The CEO of the French national champion Total Christophe de Margerie has always been a very interesting character in the Russian energy market – also one of the only ones boasting a successful deal (so far) with the government on the very confusing Shtokman Field deal. With his long-standing bribery issues seemingly behind him, Margerie has turned Total into one of France’s most valuable companies – and oddly, he is a peak oil believer. In this news clip, de Margerie discusses high oil prices in the short- and long-term, and shares some interesting if not controversial views on the industry. For a better constrasting breakdown of what’s driving prices (it’s not exactly supply shortages or speculators), Ed Crooks has a very intelligent article in the recent FT Energy Report, which I have excerpted below.
From the Financial Times: Industry witnesses a ‘structural shift’ by Ed Crooks :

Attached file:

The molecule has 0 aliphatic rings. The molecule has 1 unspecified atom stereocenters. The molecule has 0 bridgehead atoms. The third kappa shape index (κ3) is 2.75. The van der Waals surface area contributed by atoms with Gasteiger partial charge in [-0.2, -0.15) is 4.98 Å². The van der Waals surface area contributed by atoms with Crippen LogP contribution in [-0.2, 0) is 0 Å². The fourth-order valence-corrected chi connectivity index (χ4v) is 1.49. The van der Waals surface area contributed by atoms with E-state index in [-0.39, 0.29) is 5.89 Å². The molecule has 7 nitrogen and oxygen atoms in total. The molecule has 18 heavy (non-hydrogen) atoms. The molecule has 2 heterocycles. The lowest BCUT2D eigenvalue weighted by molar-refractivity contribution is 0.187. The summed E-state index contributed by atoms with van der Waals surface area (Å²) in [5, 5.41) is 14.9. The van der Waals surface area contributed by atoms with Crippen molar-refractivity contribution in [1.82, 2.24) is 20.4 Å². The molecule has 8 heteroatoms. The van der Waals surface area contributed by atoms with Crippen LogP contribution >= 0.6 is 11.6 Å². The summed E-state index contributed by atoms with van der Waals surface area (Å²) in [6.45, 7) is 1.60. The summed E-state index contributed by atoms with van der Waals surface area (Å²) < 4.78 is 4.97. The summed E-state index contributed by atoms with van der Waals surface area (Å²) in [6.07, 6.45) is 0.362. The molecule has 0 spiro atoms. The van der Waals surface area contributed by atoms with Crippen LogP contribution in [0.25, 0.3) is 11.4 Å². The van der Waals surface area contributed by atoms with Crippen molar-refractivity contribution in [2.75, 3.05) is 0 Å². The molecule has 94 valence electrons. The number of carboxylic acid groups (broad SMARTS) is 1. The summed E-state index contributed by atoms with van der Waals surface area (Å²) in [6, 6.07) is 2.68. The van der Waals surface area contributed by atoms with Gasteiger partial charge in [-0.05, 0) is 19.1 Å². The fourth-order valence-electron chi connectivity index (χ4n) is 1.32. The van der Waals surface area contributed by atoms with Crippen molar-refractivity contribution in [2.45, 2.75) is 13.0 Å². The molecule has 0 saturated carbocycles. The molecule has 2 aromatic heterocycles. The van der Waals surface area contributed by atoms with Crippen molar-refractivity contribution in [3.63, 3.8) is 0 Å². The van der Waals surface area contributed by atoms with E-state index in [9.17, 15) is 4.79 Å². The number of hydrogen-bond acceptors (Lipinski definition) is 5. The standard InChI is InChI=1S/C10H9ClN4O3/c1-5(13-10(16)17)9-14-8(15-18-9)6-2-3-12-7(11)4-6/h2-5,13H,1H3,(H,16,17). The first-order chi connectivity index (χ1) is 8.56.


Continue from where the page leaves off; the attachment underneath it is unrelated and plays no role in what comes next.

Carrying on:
As the price of oil has soared far beyond what seemed likely even six months ago, the search for explanations has become increasingly desperate.Many of the purported reasons for its spectacular ascent are deeply flawed.Some believe that “peak oil” – the point at which the world’s oil production can no longer be increased, and begins to fall – has been reached.It is a proposition that can only be tested in hindsight, but the strong form of the hypothesis – which suggests that oil production is peaking because the geological limits of available resources are being reached – does not command general support.It fails to explain why prices of natural gas, which is in more plentiful supply than oil, and coal, which is in much more plentiful supply than either, have also been racing higher.Others blame “speculators”, a view that has been long propounded by Opec, the oil producers’ group, and has been gaining increasing political traction in the US and Europe.The most naïve forms of the argument are easily dismissed. Critics of speculators point to the increasing volume of trading in the futures market, missing the point that every forward purchase of oil must also be a forward sale.More sophisticated versions do not fare much better. Financial investors have built up growing long positions in crude oil in recent years, but the fit between buying by those “speculators” and jumps in the oil price rise is poor, as far as one can tell from available data.Markets other than oil provide telling evidence against the theory of powerful speculators.US domestic gas prices, as measured by the Henry Hub contract, have risen steeply in the past year. But financial investors have been substantial net sellers in the futures market over that period.Meanwhile prices of commodities in which there is essentially no activity by financial investors, such as rice, have also been rising sharply.If speculation were forcing prices artificially higher, there would be mounting stocks of real crude oil, as the physical market failed to clear at the inflated speculator-driven price.With some exceptions, such as the stock of Iranian high-sulphur crude that has been waiting on tankers trying to find a buyer in recent weeks, that has not been happening.So if neither exhaustion of resources nor financial manipulation is the reason, what is?The most telling piece of evidence is the number of different commodity prices – not just energy, but metals and foodstuffs as well – that have risen.The common factor in all of these markets is the rise of the economies of Asia, the improvement in living standards and development of economies that have created a structural shift in global demand. As Mr Miller put it: “The past 10 years [1997-2007] saw China’s energy consumption almost double and India’s grow over 1.5-fold.“Asia has replaced bikes with scooters. What about the next step to cars?”Rising demand has reached the point where it is putting enormous strain on the industries struggling to sustain supply.That is true in agriculture, where it takes time to bring land into production. It is even more true in energy, where projects have lives measured in decades, and can easily take 10 years from first concept to the start of production.Lack of investment during the past two decades is the common factor behind: shortages of power generation capacity and network connections; long waiting lists to buy wind turbines; constraints in shipping coal around the world; the lack of refineries to turn crude into diesel; the shortfalls in production in many oil-rich countries.Now that the price of all forms of energy is signalling that there is an urgent need for investment, a surge in capital spending is trying to squeeze through a narrow aperture in terms of skilled staff, materials and capacity in the supply chain.The result is that costs are soaring and the investment is not delivering the results that had been hoped for.